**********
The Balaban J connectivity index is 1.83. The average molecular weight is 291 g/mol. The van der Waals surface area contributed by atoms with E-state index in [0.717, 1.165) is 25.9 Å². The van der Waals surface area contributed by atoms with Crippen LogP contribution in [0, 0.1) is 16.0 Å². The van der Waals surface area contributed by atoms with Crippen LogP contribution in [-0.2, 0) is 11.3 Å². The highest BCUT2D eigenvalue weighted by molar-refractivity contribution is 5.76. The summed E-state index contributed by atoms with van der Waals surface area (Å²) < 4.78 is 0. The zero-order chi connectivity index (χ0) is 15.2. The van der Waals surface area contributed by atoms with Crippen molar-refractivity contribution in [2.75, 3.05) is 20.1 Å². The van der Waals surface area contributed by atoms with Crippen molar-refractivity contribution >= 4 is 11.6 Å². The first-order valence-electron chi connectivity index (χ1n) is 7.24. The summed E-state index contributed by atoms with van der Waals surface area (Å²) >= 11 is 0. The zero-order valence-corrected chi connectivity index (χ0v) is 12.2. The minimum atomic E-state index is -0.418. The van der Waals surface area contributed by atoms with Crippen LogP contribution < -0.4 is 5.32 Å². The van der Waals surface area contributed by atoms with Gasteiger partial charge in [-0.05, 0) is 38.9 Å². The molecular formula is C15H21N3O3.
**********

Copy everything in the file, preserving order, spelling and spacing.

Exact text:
The Balaban J connectivity index is 1.83. The average molecular weight is 291 g/mol. The van der Waals surface area contributed by atoms with E-state index in [0.717, 1.165) is 25.9 Å². The van der Waals surface area contributed by atoms with Crippen LogP contribution in [0, 0.1) is 16.0 Å². The van der Waals surface area contributed by atoms with Crippen LogP contribution in [-0.2, 0) is 11.3 Å². The highest BCUT2D eigenvalue weighted by molar-refractivity contribution is 5.76. The summed E-state index contributed by atoms with van der Waals surface area (Å²) < 4.78 is 0. The zero-order chi connectivity index (χ0) is 15.2. The van der Waals surface area contributed by atoms with Crippen molar-refractivity contribution in [2.75, 3.05) is 20.1 Å². The van der Waals surface area contributed by atoms with Crippen molar-refractivity contribution >= 4 is 11.6 Å². The first-order valence-electron chi connectivity index (χ1n) is 7.24. The summed E-state index contributed by atoms with van der Waals surface area (Å²) >= 11 is 0. The zero-order valence-corrected chi connectivity index (χ0v) is 12.2. The minimum atomic E-state index is -0.418. The van der Waals surface area contributed by atoms with Crippen LogP contribution < -0.4 is 5.32 Å². The van der Waals surface area contributed by atoms with Gasteiger partial charge in [-0.05, 0) is 38.9 Å². The molecular formula is C15H21N3O3.